My answer to any CIO asking would be to ensure any device using Social Sites be a 3GS, an iPad or an iPhone 4. I would also encourage enforcing passcode and data protection for any device running iOS4. These steps ensure that the SQLite data store for Social Sites is hardware encrypted with remote wipe capabilities and further protected with iOS4 and data protection.

UPDATE:
Here’s the link to the iPhone Configuration Utility 3.0 which can be used to “create, maintain, encrypt, and install configuration profiles, track and install provisioning profiles and authorized applications, and capture device information including console logs.”

Written by Nick Harris

July 14, 2010 at 8:23 pm

Posted in Code, Core Data

Tagged with ,

Fast UITableViewCell with a UIWebView

with 10 comments

(skip to the code)

The Problem

If you use UITableView’s you know that scrolling through your cells has to be fast.  If you’ve done much research, you’ve probably found the Tweetie approach using one custom view and doing the drawing yourself.  This works great for static text and image cells.  It gets more difficult when you need to add hyperlinking to the text in the cell.  The problem becomes how you add hyperlinking to a UITableViewCell but keep the scroll speed as fast as possible.

First Solution

I have an app that requires this type of functionality.  Its an enterprise social computing app – you can think of it like Facebook or Yammer.  Users can post microblog status messages that other users can “like” and comment on.

The first attempt I made was to subclass ABTableViewCell and in my drawing I would set aside certain regions that were “linkable”.  In this screenshot, the light blue in the cells denotes text that is linkable – usernames in this case.

ActivityStream.png

My tableview cell then waits for touchesBegan and looks to see if a touch is in one of these areas.  If it is, it sets a flag denoting what area is touched and redraws the cell with a highlight behind the text.  When it gets touchesEnded it tells its delegate what function needs to happen.  So for the screenshot above, touching the username would navigate to a view showing that users details.

Its a pretty easy approach but it has its limits such as a status that has multiple links.  I was left with either hand parsing the html and measuring where all the text should go that’s linkable, draw that text in a different color, and remember those regions.  Or I could just strip out any HTML and draw flat text for the status…  I took the easy route.  Worked great for a 1.0 release but of course status linking was the number one feature request from users.

Second Solution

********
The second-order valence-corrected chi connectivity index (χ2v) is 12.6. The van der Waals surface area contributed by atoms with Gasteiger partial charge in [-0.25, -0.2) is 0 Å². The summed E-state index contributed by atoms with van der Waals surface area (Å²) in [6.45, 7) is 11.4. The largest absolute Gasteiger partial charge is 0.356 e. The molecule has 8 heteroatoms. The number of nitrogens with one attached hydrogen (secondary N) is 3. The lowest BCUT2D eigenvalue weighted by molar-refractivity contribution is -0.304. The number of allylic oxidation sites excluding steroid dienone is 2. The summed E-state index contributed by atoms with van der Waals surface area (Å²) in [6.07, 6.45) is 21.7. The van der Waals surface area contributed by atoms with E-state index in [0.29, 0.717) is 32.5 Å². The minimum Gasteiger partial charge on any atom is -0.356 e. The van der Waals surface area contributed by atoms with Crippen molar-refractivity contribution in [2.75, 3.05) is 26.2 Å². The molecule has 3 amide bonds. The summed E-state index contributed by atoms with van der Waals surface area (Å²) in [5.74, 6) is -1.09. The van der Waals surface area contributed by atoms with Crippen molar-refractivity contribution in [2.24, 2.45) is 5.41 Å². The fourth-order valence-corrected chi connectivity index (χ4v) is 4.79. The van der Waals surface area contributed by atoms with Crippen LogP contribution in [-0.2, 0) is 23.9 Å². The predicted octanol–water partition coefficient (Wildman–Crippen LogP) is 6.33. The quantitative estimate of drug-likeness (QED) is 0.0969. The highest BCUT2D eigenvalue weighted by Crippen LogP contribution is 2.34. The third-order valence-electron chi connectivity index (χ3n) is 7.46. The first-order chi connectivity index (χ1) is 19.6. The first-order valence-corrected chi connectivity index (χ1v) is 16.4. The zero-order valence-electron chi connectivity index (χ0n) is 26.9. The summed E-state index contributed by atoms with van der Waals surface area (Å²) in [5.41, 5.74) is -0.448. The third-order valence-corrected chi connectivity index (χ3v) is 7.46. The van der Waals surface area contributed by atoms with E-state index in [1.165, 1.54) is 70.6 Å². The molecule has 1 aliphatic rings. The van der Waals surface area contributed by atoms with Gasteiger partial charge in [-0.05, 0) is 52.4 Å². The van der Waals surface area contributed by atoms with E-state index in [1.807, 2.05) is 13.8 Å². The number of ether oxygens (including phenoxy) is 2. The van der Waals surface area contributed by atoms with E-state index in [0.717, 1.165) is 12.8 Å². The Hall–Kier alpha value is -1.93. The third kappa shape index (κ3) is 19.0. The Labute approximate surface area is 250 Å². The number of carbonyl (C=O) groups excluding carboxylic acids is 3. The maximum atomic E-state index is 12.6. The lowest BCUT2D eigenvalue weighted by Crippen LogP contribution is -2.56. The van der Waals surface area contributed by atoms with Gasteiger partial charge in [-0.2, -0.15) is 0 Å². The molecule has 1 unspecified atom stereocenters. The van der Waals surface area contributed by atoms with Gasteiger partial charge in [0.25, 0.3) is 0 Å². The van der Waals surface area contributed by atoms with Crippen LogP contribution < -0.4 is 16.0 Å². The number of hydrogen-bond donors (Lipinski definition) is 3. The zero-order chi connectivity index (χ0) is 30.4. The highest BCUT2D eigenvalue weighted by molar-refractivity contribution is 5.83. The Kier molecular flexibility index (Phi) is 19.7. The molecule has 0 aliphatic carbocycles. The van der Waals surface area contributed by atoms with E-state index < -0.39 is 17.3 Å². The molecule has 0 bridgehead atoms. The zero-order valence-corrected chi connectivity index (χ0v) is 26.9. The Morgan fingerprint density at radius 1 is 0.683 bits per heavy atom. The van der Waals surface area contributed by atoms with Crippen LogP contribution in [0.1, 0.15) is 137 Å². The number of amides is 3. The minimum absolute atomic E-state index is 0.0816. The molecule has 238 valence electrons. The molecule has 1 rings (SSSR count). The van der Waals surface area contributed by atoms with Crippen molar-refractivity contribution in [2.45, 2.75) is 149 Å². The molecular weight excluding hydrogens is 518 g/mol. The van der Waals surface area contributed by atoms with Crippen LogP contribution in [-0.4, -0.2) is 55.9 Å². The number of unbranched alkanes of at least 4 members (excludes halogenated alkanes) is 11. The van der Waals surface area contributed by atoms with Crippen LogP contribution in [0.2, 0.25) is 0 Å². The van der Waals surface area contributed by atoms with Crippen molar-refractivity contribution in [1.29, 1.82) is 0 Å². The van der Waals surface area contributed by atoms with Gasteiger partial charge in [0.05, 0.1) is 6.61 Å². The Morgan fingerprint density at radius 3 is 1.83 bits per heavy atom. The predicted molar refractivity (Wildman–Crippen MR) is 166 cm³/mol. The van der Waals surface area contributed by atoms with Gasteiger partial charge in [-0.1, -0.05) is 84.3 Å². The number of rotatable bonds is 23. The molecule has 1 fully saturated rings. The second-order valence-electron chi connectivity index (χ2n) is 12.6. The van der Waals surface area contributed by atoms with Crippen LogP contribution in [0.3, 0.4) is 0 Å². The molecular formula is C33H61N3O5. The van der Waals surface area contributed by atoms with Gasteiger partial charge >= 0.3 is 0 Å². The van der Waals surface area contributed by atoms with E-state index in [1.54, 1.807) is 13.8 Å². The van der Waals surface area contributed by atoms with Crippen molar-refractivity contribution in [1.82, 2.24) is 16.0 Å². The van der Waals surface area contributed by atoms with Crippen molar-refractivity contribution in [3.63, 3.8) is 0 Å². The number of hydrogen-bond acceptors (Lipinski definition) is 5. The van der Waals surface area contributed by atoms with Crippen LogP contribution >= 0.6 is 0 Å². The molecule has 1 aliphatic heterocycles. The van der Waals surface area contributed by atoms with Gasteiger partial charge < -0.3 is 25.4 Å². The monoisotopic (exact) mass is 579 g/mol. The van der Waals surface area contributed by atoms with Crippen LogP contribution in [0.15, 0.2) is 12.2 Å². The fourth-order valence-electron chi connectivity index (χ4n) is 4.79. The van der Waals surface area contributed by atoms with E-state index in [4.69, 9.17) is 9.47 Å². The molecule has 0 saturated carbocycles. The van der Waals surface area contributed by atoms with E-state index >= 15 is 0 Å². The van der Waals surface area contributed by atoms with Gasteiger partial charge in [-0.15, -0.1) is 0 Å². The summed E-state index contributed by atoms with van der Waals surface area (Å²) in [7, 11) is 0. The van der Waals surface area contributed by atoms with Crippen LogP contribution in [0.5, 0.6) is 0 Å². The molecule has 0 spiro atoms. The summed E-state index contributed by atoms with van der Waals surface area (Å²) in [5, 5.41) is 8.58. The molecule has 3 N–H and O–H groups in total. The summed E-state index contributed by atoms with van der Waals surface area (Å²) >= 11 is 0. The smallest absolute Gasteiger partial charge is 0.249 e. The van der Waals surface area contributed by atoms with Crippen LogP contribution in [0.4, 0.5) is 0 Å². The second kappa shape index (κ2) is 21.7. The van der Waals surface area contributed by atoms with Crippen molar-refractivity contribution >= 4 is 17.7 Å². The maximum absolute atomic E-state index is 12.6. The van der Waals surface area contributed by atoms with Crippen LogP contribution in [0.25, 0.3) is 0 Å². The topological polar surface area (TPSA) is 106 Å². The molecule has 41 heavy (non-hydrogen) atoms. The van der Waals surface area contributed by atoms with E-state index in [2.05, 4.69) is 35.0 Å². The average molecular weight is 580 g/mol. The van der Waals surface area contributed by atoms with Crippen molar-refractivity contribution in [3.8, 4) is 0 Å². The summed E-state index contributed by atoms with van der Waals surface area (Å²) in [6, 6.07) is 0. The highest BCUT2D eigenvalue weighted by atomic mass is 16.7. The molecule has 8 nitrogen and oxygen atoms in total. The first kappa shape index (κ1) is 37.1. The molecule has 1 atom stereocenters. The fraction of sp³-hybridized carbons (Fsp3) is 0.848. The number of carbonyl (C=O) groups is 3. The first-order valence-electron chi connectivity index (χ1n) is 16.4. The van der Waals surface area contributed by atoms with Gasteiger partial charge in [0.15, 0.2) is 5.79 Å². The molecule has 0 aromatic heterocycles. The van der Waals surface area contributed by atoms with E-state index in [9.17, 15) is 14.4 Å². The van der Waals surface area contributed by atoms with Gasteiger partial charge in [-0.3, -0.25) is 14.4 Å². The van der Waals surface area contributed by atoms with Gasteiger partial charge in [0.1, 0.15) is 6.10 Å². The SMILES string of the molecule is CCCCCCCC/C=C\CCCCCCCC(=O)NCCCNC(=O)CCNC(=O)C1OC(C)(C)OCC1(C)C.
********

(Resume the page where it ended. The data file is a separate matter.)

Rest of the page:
The idea came to me that I could add my own UIWebView to the cell and become its delegate so that I could react to any touches on links.  As you probably know though, adding subviews – especially non-opaque subviews – can cause scrolling to be slow and to skip frames in the animations.  To work around this I decided two things…

1. Only use the UIWebView when the text actually contains a link, otherwise just draw flat text
2. Only show the UIWebView when the tableview isn’t scrolling so that we don’t get in the way

This approach seems to work really well – but there are a few issues that you need to work around.  Most of them I’ve figured out but there are two that I’m still stumped on which I will detail in a bit.

Issues and Workarounds

Issue one – loading an HTML string into a UIWebView takes a second

It takes a little bit for the webview to display your HTML.  My workaround is to draw the HTML stripped version of the status in flat text and keep the webview hidden until you receive webViewDidFinishLoad. At that point you can remove the flat text or draw it in clear color and set hidden = NO on the webview.

Issue two – UIWebViews flash when first loading content

I honestly can’t tell you why this happens, but it does.  And its a bit jarring to the user experience.  The workaround for this is to simply move the code to redraw the cell and display the webview into its own method then use performSelector:withObject:afterDelay to call it.  0.35 second duration seems to work nice.

Issue three – UIWebViews will crash your app if you don’t nil its delegate

This was a weird bug.  Because your popping webviews on and off cells at a pretty quick pace, you’ll run into situations where the webview hasn’t completed loading your HTML before you want to pop the webview off and release it during prepareForReuse (and you always want to pop the webview off and release it when preparing for reuse!) or dealloc.  The problem is that the webview continues to live until its done loading whatever it is it was loading.  When its done it will tell its delegate (your cell) that its done.  If your cell was dealloced… CRASH.  So make sure you set its delegate to nil.

Other Issues I Haven’t Solved

Issue one – UIWebView eats touches

If your app responds to tableView:didSelectRowAtIndexPathto show a details view, you’ll notice that if you touch within the bounds of the webview, this method will never fire.  So the user is forced to touch a part of the cell thats outside the webview.  If you designed your cell well, they’ll have no idea where this boundry is.  Its a very frustrating user experience – one that I would love to get solved before shipping.

Issue two – status bar touches no longer scroll to top

If any of your displayed cells have a webview on them – hidden or not – the scroll to top by touching the status feature of the tableview quits working.  My guess is that the scrollView child of the UIWebView is eating these as well and not passing them up the responder chain.  Its another issue I haven’t resolved yet.

Code

OK – enough talk.  Here’s a sample project that shows how I do this…  FastTableViewCellWithWebView (or you can look at the full Mercurial repository here).  Download it, run it, let me know what you think.  And more important… let me know if you can resolved my two issues!

Written by Nick Harris

June 17, 2010 at 9:53 pm

Follow

Get every new post delivered to your Inbox.

Join 476 other followers